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Recording is a little bit like fishing. Sometimes you make elaborate preparations, get the best gear and set up in advantageous surroundings ... only to wind up with zilch.
Sometimes you grab whatever is close at hand and just get busy. The hours go by like minutes, and the next thing you know, the bucket is full.
So it was for Neil Young on August 11, 1976, at Indigo Studios in Malibu.
The Canadian singer and songwriter had material he'd been developing, including three songs that became part of his landmark Rust Never Sleeps with Crazy Horse – "Pocahontas," "Powderfinger" and "Ride My Llama."
He showed up with acoustic guitar and harmonica (moving to piano for the final track, "The Old Country Waltz"), and after a shaky-voiced check-in with the control room – the first utterance is Young on the talkback microphone, asking longtime collaborator David Briggs "You ready, Briggs?" – he put down stark, blueprint-like solo renditions of songs that he'd develop into fervent anthems on later albums. There's no affectation, no studio agony – just the songs, served straight up.
In this raw way, Hitchhiker is pre-history, offering tunes from Young's extensive archive in just-past-sketchbook form. In his 2014 memoir, Special Deluxe, he recalls that he viewed the songs as a unified whole and recorded them that way, in rapid succession, "pausing only for weed, beer, or coke." Then he sat on the results. Like other occasions throughout his career, he ultimately decided against releasing it. His explanation in the book: "I was pretty stony on it, and you can hear it in my performances."
Still, Young knew the material was strong: Eight of the 10 tunes became part of his repertoire, albeit with significant alterations. "Powderfinger," for one, mushroomed into something of an epic with Crazy Horse; here, it's a crisp Deliverance-style tale of river life, delivered in underreachingly earnest phrases that capture the scattered anxieties of its 22-year-old narrator.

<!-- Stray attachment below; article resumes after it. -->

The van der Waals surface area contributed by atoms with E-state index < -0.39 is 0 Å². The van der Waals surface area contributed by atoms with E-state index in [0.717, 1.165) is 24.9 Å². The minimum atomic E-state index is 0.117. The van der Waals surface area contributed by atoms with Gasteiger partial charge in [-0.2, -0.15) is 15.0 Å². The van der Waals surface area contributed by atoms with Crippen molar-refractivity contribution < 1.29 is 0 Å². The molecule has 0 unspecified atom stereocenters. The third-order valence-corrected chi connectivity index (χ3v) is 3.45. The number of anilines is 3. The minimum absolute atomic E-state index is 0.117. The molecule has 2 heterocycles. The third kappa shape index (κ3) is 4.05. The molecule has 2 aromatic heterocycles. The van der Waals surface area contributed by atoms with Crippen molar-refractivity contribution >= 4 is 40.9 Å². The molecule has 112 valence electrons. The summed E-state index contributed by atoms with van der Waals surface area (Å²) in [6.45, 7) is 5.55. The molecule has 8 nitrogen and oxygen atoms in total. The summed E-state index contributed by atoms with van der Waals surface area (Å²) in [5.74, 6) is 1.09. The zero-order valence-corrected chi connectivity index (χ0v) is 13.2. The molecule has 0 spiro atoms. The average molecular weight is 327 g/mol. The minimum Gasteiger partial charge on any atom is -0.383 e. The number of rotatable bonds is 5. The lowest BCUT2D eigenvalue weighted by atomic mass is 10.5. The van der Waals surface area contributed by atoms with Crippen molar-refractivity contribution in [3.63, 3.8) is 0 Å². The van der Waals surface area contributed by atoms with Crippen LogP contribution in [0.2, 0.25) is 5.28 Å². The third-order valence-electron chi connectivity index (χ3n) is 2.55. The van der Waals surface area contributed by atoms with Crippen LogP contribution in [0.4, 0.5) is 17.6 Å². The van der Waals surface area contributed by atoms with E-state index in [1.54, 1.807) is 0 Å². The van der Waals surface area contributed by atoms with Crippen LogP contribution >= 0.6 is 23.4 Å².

There are two never-before-released tracks – an underdeveloped ballad called "Hawaii" and a stunning traveler's prayer, "Give Me Strength." This one is a stone-cold stunner, with a beautiful Pete Seeger-ish chord sequence and lyrics that evoke the bittersweetness of the wandering life.
It's not clear why Young chose to share Hitchhiker now, but the music itself might hold clues. "Campaigner," which was on the 1977 Decade compilation, talks about political speech and duplicity, using almost pitying terms to speculate on the "soul" of Richard Nixon. Change the name and....voila, instant protest song!
Then there's the line in "Human Highway" (which appeared on Comes A Time in 1978) that laments the coarseness that Young sensed was newly unleashed in American culture at the time: "Take my eyes from what they've seen / Take my head and change my mind / How could people get so unkind."
The key word there is "get," not "be." Like many of Young's couplets, this one voices, in harrowingly direct language, a slow-moving, tectonic shift that many feel but few articulate. It's downright haunting, the way this moment from a productive night long ago resonates clear and true and apt, all over again.